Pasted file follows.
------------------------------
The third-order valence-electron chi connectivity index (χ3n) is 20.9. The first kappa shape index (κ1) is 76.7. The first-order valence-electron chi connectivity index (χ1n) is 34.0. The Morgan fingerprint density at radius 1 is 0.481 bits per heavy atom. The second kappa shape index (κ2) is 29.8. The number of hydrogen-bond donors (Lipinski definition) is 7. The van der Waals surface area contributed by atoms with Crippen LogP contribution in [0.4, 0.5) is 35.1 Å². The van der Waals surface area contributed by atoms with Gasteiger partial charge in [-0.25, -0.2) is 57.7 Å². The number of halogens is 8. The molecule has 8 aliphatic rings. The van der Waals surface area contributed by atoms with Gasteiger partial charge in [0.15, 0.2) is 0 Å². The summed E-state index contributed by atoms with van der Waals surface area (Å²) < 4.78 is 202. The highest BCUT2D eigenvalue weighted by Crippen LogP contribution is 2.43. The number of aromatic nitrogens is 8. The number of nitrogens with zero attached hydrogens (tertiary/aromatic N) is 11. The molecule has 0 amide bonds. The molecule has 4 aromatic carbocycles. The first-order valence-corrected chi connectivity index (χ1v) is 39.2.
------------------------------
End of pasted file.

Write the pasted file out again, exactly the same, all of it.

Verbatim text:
The third-order valence-electron chi connectivity index (χ3n) is 20.9. The first kappa shape index (κ1) is 76.7. The first-order valence-electron chi connectivity index (χ1n) is 34.0. The Morgan fingerprint density at radius 1 is 0.481 bits per heavy atom. The second kappa shape index (κ2) is 29.8. The number of hydrogen-bond donors (Lipinski definition) is 7. The van der Waals surface area contributed by atoms with Crippen LogP contribution in [0.4, 0.5) is 35.1 Å². The van der Waals surface area contributed by atoms with Gasteiger partial charge in [-0.25, -0.2) is 57.7 Å². The number of halogens is 8. The molecule has 8 aliphatic rings. The van der Waals surface area contributed by atoms with Gasteiger partial charge in [0.15, 0.2) is 0 Å². The summed E-state index contributed by atoms with van der Waals surface area (Å²) < 4.78 is 202. The highest BCUT2D eigenvalue weighted by Crippen LogP contribution is 2.43. The number of aromatic nitrogens is 8. The number of nitrogens with zero attached hydrogens (tertiary/aromatic N) is 11. The molecule has 0 amide bonds. The molecule has 4 aromatic carbocycles. The first-order valence-corrected chi connectivity index (χ1v) is 39.2.